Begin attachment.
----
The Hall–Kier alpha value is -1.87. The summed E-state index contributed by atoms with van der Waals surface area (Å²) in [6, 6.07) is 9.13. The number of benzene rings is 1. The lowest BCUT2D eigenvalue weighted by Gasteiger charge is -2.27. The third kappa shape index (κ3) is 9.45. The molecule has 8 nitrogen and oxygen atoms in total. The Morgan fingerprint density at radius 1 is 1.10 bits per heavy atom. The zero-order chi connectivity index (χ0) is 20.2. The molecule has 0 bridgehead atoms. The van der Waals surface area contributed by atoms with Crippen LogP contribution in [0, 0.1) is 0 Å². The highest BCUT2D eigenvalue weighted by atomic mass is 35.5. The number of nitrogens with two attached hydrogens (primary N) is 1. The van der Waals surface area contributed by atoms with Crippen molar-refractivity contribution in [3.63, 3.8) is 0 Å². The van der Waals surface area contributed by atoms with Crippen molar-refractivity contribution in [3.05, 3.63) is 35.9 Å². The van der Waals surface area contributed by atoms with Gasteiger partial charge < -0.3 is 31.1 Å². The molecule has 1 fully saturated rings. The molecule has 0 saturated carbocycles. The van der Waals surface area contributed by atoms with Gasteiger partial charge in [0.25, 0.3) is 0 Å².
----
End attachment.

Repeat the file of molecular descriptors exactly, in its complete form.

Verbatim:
The Hall–Kier alpha value is -1.87. The summed E-state index contributed by atoms with van der Waals surface area (Å²) in [6, 6.07) is 9.13. The number of benzene rings is 1. The lowest BCUT2D eigenvalue weighted by Gasteiger charge is -2.27. The third kappa shape index (κ3) is 9.45. The molecule has 8 nitrogen and oxygen atoms in total. The Morgan fingerprint density at radius 1 is 1.10 bits per heavy atom. The zero-order chi connectivity index (χ0) is 20.2. The molecule has 0 bridgehead atoms. The van der Waals surface area contributed by atoms with Crippen LogP contribution in [0, 0.1) is 0 Å². The highest BCUT2D eigenvalue weighted by atomic mass is 35.5. The number of nitrogens with two attached hydrogens (primary N) is 1. The van der Waals surface area contributed by atoms with Crippen molar-refractivity contribution in [3.63, 3.8) is 0 Å². The van der Waals surface area contributed by atoms with Crippen molar-refractivity contribution in [3.05, 3.63) is 35.9 Å². The van der Waals surface area contributed by atoms with Gasteiger partial charge < -0.3 is 31.1 Å². The molecule has 1 fully saturated rings. The molecule has 0 saturated carbocycles. The van der Waals surface area contributed by atoms with Gasteiger partial charge in [0.25, 0.3) is 0 Å².